Monday, December 21, 2009

Storybook Endings

There's a sign above my bedroom door that says Happily Ever After. I bought it on the boardwalk in Ocean City, New Jersey a couple of years ago. It's perfectly viewable from the whole room and the last thing to read on my way out my door every morning. Just a little reminder that my Happily Ever After is out there.

In the sixth grade, I did a book report on Happily After All by Laura Stevenson. In the book, the characters explain that the phrase "happily after all" is more appropriate to the way things go in life. You never see what happens after the prince and princess ride off into the sunset (except in straight-to-DVD sequels). Since the plot is so fraught with difficulty, the real reason we celebrate at the end is not because they will live happily together forever, but because they are now living happily after all that they've been through.

I try to remember that whenever things are pushing down on me; that this isn't the end. In fact, I'm going to have a LOT of endings.

I had lunch today with this incredible person. Smart, funny, and totally resilient despite an overwhelming obstacle in his life. After hearing his story, I couldn't help but wonder what I would do if faced with the same situation. How would I survive? Could I be as happy, or would I drag others into dealing with my internal conflicts?

It's not always easy to remember the good stuff. It seems so normal, so carefree. If my "today" was a storybook, it couldn't possibly have a happily ever after. Nothing can stop a trial or tribulation from popping up tomorrow, so there's no guarantee of happy then. I could focus on that, or I can look back and say that I'm happily after all.

So what if I didn't finish all the house cleaning I wanted to? The federal government (and therefore my office) is closed tomorrow on account of snow and ice; I can finish it up then. So what if I burned the last batch of cookies tonight - I was hanging out with my roommate and having a fabulous time, and she's worth so much more than those cookies.

The good in my days outweighs the bad 99% of the time, so optimistic me would like to say that it'll be happily ever after. But practical me knows that things will come up, bad stuff can happen, and having everything go right and perfect would be boring and spooky anyway. So I'm reveling in my happily after all today. And rooting for one tomorrow. And a forever full of happily after that.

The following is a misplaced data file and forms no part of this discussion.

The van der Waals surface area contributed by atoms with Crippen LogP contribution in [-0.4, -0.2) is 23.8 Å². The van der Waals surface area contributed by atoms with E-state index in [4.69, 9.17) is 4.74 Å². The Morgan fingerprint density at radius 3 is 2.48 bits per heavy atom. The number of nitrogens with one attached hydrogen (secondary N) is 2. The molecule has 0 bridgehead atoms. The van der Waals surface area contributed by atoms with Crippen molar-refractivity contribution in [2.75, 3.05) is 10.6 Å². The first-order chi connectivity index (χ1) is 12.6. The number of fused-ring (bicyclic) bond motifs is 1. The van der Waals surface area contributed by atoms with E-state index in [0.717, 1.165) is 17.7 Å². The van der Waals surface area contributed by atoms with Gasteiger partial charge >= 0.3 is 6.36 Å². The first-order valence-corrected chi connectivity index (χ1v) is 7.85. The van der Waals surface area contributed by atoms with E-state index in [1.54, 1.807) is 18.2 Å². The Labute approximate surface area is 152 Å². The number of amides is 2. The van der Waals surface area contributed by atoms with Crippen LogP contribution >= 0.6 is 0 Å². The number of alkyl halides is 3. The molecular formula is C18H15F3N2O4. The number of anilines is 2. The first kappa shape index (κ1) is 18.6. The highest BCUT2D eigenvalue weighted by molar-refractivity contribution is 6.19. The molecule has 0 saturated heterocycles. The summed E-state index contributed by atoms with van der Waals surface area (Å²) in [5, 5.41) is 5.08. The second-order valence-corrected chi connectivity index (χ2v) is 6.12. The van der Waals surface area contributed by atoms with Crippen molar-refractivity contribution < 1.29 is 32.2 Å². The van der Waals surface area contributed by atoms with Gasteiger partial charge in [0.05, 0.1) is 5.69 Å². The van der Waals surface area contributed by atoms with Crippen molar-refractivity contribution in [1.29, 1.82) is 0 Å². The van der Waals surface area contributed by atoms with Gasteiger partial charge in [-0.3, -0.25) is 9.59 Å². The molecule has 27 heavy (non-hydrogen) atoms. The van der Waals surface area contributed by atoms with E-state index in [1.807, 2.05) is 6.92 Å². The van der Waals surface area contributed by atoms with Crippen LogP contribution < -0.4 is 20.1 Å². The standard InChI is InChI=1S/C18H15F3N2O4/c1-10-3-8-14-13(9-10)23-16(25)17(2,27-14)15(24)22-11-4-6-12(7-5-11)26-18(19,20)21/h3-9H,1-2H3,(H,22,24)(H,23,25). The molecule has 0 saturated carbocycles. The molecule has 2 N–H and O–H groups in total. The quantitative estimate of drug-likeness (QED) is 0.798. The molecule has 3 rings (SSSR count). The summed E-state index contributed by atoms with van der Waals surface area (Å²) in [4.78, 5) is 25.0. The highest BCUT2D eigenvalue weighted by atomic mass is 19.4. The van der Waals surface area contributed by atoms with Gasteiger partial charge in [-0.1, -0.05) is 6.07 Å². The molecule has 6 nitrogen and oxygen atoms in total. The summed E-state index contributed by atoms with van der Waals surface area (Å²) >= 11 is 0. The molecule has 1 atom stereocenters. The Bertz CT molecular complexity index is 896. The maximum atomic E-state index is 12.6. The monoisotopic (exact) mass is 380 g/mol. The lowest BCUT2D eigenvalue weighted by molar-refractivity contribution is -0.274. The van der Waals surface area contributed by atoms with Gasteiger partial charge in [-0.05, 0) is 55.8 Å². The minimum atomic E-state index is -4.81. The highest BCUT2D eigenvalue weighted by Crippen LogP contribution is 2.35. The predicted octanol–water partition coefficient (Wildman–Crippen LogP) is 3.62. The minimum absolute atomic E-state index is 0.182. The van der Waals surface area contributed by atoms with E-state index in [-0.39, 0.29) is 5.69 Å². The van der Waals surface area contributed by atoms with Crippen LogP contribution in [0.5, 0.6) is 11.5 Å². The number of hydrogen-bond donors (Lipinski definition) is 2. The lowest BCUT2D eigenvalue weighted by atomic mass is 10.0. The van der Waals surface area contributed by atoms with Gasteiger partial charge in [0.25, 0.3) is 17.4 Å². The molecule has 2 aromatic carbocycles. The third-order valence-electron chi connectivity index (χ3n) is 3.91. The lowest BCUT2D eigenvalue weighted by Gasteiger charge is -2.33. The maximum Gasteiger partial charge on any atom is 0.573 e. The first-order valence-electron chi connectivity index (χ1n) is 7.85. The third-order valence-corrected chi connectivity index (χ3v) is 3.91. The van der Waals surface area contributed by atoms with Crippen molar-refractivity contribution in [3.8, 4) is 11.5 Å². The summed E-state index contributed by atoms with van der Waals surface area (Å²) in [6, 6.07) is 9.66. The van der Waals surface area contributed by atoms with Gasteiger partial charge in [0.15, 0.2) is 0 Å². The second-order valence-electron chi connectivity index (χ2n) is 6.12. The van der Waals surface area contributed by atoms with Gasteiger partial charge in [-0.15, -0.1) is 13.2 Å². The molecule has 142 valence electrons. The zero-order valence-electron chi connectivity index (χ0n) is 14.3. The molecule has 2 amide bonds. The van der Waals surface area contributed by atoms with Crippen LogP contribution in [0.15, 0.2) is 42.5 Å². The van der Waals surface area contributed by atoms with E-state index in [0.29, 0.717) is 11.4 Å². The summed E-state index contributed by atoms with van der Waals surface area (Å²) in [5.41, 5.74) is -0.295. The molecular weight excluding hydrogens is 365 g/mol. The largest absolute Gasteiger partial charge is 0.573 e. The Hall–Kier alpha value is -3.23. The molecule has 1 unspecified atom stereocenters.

Love always, ~Heather

Monday, December 07, 2009

Silence

One of the hardest things I've ever had to do is not speak to someone. That sounds strange maybe, but it is an incredibly difficult endeavor for someone who loves to keep in touch (as this blog should prove).

I've had to stop communication with people lots of times in the past, and it never gets any easier. The first time was arguably the most difficult - though not the most gut wrenching - because it was a friend with an eating disorder who I realized I couldn't help. It took me years to realize it, but until she was ready to help herself, not even my friendship could make her happy.

Of course there are people who just fall off your radar, but I'm talking about cold turkey not speaking to someone anymore. The first two weeks are the worst. Because you inevitably run across something you know they would think is really funny, or an event they'd love to go to, but you can't send them the link. Then come the times when you might have regularly spoken to each other - like on the way home from a game or night out; but now you can't. Now you must abstain.

Because as my Aunt B once put it about one of the people I had to cut out of my life, he was like crack to me (if I did drugs, which I never have) and the only way to "quit him" was to eliminate all the places in my life he used to be.

I've always told myself that if one of these people ever showed remorse for whatever they did, or had grown up in a way that would make our friendship mutually beneficial and asked to be back in my life, that I would welcome them - maybe warily depending on the person - but they'd always be allowed back (turning the other cheek and whatnot).